4 ways to lower homeowners insurance premiums
(BPT) - Getting the best price on home insurance, without sacrificing the quality of coverage, may be easier with a basic understanding of how insurance companies calculate your premium.
“Many different variables factor in when calculating premiums,” says Bob Hertel, product development director with Acuity Insurance. “Some pricing variables are within the policyholder’s control, and some are not — such as your age, age of your home and its location.”
But there are at least four factors that customers can influence that contribute to home insurance premium calculations. Here’s what they are and how to make sure they add up to the lowest possible price:
1) Roof quality. Both the age and type of roofing material affect your premium. Customers should notify their agent when making upgrades to their roof. When a home gets a new roof, some insurance companies will reduce the premium, and some companies will pay more for roof replacement in the event of a future claim.
“Homeowners’ premiums are typically discounted when a roof is built with tile, slate, metal or hail-resistant roofing materials,” Hertel says. “These roof surfaces are more durable than asphalt/fiberglass/composition materials, making them less susceptible to wind, hail and fire damage.”
Asphalt/fiberglass/composition shingles are very popular in most parts of the country. This type of shingle typically has an expected life of 12 to 30 years, depending on quality of materials and installation. Hertel adds that it’s important to frequently check your roof for shingles that appear to be cracked, curled or loose.
“As shingles weaken, water can seep into the home, potentially causing major structural damage,” Hertel says. “A professional roofing company is most qualified to determine if repair or replacement is recommended.”
2) Credit. Most insurers in most states reward favorable credit scores with lower premiums. The insurance industry has found a strong correlation between responsible use of credit and claims activity. A poor credit score need not result in a permanent pricing penalty. Insurance companies typically order score updates at renewal and will discount premiums when credit scores improve.
3) Deductible. You might choose to increase your policy deductible to reduce your annual premium payment. Hertel only recommends increasing your deductible if you’re comfortable paying that amount out of pocket when a home claim occurs.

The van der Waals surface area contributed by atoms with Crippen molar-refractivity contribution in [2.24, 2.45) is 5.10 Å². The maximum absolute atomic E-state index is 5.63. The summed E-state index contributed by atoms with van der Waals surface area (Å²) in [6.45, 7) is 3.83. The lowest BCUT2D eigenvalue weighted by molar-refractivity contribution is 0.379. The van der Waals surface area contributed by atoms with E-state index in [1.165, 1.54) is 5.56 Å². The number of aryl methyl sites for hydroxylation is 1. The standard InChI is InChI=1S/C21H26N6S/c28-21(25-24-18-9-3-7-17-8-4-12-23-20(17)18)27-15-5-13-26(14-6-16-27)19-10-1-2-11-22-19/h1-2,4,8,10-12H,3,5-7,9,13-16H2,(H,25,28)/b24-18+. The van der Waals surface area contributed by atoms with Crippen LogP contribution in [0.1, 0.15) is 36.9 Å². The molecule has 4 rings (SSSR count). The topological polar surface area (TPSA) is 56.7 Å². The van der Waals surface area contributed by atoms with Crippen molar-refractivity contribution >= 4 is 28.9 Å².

4) Bundle. Most insurance companies discount home and auto insurance premiums when they’re bundled.
“Beyond the bundle discount, some insurers also provide a single deductible feature,” Hertel says. “If one’s home and auto are damaged in the same storm, the customer is responsible for paying only one deductible.”
There are other cost-saving measures that could further reduce premiums, but Hertel recommends avoiding these actions:
1) Dwelling limit reductions. Policyholders can reduce their dwelling limit — the maximum amount that an insurance company will pay to rebuild a home to cut costs — but Hertel warns against this approach.
“High dwelling limits help protect your financial well-being in the event you need to rebuild your home,” Hertel says. “Given the high costs of building materials and skilled labor, rebuilding your home today can be very costly. If you reduce your dwelling limit, you could be on the hook for any reconstruction costs that exceed your policy limit.”
2) Liability coverage. Included with each homeowners policy, liability coverage can be written at high limits for a low price. High limits are recommended to protect your finances in case you are sued for injury to another.
3) Eliminating optional coverages. This may be another enticing approach to lower insurance costs, but doing so can have a significant impact on what the insurance company will pay following a claim.
For example, in the event of a total loss, guaranteed replacement cost coverage ensures the insurer will pay to rebuild the same home at the same location, no matter the cost. In cases of widespread disaster — when labor and materials are in peak demand — this coverage protects you from potentially large out-of-pocket reconstruction costs.
“Insurance shopping advice often focuses on finding the cheapest price,” Hertel says. “But finding the cheapest insurance can often leave you with unintended coverage gaps. Independent insurance agents are available to help customers find the right coverages, limits and discounts to meet their needs, and can also provide important support in the event of a claim.”